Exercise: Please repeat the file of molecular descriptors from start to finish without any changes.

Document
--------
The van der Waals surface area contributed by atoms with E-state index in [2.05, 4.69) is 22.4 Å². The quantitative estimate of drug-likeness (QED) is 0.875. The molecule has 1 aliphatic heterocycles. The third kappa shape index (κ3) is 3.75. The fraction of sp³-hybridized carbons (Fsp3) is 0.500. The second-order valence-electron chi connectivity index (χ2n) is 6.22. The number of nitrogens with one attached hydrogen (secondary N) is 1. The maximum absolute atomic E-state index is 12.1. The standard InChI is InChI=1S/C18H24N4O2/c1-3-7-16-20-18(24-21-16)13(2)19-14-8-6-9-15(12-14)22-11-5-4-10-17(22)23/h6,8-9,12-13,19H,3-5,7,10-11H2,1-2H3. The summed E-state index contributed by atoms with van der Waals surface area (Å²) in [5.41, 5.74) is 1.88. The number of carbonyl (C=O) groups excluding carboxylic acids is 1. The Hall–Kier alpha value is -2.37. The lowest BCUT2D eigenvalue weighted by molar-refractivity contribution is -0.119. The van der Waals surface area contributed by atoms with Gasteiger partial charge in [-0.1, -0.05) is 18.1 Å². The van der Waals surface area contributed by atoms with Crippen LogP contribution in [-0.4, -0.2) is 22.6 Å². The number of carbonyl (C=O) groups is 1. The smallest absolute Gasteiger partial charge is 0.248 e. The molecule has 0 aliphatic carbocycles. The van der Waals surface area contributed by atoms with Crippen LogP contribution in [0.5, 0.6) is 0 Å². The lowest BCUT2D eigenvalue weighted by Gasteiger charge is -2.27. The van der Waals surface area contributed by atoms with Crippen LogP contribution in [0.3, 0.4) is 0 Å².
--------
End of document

The van der Waals surface area contributed by atoms with E-state index in [2.05, 4.69) is 22.4 Å². The quantitative estimate of drug-likeness (QED) is 0.875. The molecule has 1 aliphatic heterocycles. The third kappa shape index (κ3) is 3.75. The fraction of sp³-hybridized carbons (Fsp3) is 0.500. The second-order valence-electron chi connectivity index (χ2n) is 6.22. The number of nitrogens with one attached hydrogen (secondary N) is 1. The maximum absolute atomic E-state index is 12.1. The standard InChI is InChI=1S/C18H24N4O2/c1-3-7-16-20-18(24-21-16)13(2)19-14-8-6-9-15(12-14)22-11-5-4-10-17(22)23/h6,8-9,12-13,19H,3-5,7,10-11H2,1-2H3. The summed E-state index contributed by atoms with van der Waals surface area (Å²) in [5.41, 5.74) is 1.88. The number of carbonyl (C=O) groups excluding carboxylic acids is 1. The Hall–Kier alpha value is -2.37. The lowest BCUT2D eigenvalue weighted by molar-refractivity contribution is -0.119. The van der Waals surface area contributed by atoms with Gasteiger partial charge in [-0.1, -0.05) is 18.1 Å². The van der Waals surface area contributed by atoms with Crippen LogP contribution in [-0.4, -0.2) is 22.6 Å². The number of carbonyl (C=O) groups is 1. The smallest absolute Gasteiger partial charge is 0.248 e. The molecule has 0 aliphatic carbocycles. The van der Waals surface area contributed by atoms with Crippen LogP contribution in [0.5, 0.6) is 0 Å². The lowest BCUT2D eigenvalue weighted by Gasteiger charge is -2.27. The van der Waals surface area contributed by atoms with Crippen LogP contribution in [0.3, 0.4) is 0 Å².